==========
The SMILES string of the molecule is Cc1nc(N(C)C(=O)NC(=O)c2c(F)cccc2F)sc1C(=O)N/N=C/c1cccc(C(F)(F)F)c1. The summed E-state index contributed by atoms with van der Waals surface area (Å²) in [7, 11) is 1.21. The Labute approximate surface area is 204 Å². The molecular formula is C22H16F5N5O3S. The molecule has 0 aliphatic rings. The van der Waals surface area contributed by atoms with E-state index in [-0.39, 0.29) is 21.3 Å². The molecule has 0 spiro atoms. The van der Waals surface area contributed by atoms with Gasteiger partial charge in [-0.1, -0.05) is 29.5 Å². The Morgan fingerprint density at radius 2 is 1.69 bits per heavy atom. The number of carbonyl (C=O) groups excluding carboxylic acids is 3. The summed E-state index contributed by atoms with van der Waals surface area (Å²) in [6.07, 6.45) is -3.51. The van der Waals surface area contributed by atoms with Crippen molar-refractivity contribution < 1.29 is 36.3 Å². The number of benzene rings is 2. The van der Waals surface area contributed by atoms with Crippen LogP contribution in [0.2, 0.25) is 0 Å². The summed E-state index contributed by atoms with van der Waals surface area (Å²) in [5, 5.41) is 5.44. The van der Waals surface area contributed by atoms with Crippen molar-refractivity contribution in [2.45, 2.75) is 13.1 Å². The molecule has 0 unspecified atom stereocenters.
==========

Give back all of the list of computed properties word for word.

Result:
The SMILES string of the molecule is Cc1nc(N(C)C(=O)NC(=O)c2c(F)cccc2F)sc1C(=O)N/N=C/c1cccc(C(F)(F)F)c1. The summed E-state index contributed by atoms with van der Waals surface area (Å²) in [7, 11) is 1.21. The Labute approximate surface area is 204 Å². The molecular formula is C22H16F5N5O3S. The molecule has 0 aliphatic rings. The van der Waals surface area contributed by atoms with E-state index in [-0.39, 0.29) is 21.3 Å². The molecule has 0 spiro atoms. The van der Waals surface area contributed by atoms with Gasteiger partial charge in [-0.1, -0.05) is 29.5 Å². The Morgan fingerprint density at radius 2 is 1.69 bits per heavy atom. The number of carbonyl (C=O) groups excluding carboxylic acids is 3. The summed E-state index contributed by atoms with van der Waals surface area (Å²) in [6.07, 6.45) is -3.51. The van der Waals surface area contributed by atoms with Crippen molar-refractivity contribution < 1.29 is 36.3 Å². The number of benzene rings is 2. The van der Waals surface area contributed by atoms with Crippen LogP contribution in [0.2, 0.25) is 0 Å². The summed E-state index contributed by atoms with van der Waals surface area (Å²) in [5, 5.41) is 5.44. The van der Waals surface area contributed by atoms with Crippen molar-refractivity contribution in [2.45, 2.75) is 13.1 Å². The molecule has 0 unspecified atom stereocenters.